A website administrator that many consider to be behind the QAnon conspiracy movement that fired up supporters of Donald Trump has announced he will run for a Republican seat in Congress.
Ron Watkins announced in a video posted on Telegram Thursday that he would contest a House of Representatives seat in Arizona that is currently held by a Democrat, in the election next year.
Echoing Trump's unsupported complaints about the 2020 presidential election, Watkins said voter fraud was a key issue.
"President Trump had his election stolen, not just in Arizona but in other states, too," he said.
"We must now take this fight to Washington DC to vote out all the dirty Democrats who have stolen our republic."
Watkins and his father Jim Watkins ran the 8chan and successor 8kun message boards that became a hub for conspiracy theories.
In 2017 they began publishing anonymous, cryptic postings by "Q" claiming bizarre child exploitation and deep state plots.
Over the next three years that snowballed into the QAnon movement boasting hundreds of thousands of followers in the United States and thousands more in other countries.
At the core of their myriad conspiracy theories was their belief that there was a secret cabal in Washington trying to undermine Trump.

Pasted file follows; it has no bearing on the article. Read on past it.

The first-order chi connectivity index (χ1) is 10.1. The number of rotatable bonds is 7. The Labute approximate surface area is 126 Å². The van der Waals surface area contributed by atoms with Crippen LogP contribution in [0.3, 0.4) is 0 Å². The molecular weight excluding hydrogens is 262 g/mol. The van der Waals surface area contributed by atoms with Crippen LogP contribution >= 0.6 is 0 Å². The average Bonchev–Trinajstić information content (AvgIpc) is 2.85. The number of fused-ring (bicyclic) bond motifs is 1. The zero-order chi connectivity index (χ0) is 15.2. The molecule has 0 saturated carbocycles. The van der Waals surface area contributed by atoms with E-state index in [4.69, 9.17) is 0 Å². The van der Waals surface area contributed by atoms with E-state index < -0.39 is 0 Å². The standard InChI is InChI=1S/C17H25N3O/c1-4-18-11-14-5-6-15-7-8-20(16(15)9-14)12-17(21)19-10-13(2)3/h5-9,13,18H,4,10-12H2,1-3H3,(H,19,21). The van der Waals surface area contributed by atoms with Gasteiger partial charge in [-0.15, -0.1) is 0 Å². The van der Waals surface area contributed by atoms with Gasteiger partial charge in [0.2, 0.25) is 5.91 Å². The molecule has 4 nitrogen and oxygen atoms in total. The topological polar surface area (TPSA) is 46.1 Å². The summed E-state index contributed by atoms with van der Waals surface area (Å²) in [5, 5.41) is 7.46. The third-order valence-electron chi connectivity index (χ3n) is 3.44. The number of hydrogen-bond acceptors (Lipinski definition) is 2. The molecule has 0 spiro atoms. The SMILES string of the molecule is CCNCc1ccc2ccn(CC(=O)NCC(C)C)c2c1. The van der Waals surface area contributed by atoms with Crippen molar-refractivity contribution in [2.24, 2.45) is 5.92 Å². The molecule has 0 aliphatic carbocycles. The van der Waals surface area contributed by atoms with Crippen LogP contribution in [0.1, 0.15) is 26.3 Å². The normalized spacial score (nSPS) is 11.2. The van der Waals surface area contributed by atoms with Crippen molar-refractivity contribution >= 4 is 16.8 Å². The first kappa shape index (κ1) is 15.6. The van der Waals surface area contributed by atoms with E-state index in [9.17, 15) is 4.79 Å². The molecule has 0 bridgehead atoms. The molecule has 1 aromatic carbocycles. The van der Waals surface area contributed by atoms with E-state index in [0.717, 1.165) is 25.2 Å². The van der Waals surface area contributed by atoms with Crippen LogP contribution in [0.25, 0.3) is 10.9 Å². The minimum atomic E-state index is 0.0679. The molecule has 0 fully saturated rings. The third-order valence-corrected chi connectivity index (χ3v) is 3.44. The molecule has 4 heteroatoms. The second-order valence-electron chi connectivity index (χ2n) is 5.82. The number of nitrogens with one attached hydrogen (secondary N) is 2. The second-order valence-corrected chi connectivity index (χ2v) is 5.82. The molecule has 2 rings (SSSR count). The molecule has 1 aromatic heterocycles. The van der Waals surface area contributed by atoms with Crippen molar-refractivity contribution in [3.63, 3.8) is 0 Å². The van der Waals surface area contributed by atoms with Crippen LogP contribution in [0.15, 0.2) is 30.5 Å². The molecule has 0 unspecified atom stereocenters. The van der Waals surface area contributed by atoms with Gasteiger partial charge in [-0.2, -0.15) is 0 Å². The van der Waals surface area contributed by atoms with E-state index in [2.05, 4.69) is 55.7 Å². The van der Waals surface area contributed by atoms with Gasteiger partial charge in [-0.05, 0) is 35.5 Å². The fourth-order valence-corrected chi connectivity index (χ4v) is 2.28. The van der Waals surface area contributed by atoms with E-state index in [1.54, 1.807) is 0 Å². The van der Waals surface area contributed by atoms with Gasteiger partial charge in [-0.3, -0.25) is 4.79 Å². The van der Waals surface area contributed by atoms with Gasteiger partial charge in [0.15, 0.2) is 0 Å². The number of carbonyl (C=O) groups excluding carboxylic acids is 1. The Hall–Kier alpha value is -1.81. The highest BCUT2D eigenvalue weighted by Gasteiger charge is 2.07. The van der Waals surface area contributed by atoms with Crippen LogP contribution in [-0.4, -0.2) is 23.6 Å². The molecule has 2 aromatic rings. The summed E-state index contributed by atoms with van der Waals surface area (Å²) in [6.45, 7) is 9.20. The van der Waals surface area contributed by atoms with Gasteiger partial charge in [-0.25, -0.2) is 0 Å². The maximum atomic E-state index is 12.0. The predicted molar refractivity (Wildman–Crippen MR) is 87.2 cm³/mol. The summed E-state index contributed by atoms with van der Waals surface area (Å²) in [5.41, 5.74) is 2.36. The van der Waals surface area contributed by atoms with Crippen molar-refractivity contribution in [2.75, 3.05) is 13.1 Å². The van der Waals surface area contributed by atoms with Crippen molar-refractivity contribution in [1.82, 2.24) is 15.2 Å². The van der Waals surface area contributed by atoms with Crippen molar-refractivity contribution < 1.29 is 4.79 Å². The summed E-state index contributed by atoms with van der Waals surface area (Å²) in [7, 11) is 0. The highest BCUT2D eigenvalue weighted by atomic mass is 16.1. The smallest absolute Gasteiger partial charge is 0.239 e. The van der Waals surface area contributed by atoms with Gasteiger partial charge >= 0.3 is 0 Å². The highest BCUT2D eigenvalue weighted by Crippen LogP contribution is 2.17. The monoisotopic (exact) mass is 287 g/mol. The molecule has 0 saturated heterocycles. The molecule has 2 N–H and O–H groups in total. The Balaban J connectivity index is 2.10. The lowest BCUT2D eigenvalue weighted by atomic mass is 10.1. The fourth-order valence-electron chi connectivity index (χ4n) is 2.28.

Followers of the movement were convinced they were receiving top-level intelligence and encouragement to take action from inside Trump's circle.
Amid a number of violent incidents and rising threats, the FBI said last year that it was keeping an eye on QAnon as one of several potentially dangerous right-wing fringe groups.
But no one knew who Q was. Many suspected it was the operators of 8chan themselves, the Watkins.
The original founder of 8chan, Frederick Brennan, who turned the site over to them in 2016, and Travis View, a leading investigator of QAnon, both suspected the two Watkins.
Q stopped posting in December after Trump lost the election, and around the time Ron Watkins became active in Trump's campaign to show that voter fraud cost him the election -- a claim never backed by evidence.
While the QAnon movement has lost steam, two Republicans who had endorsed it won seats in Congress, and adherents of the movement took part in the violent attack on Congress on January 6.
Media Matters, which has studied the group's political influence, said in August that at least 45 people who have supported or endorsed QAnon are running for Congress in the 2022 election.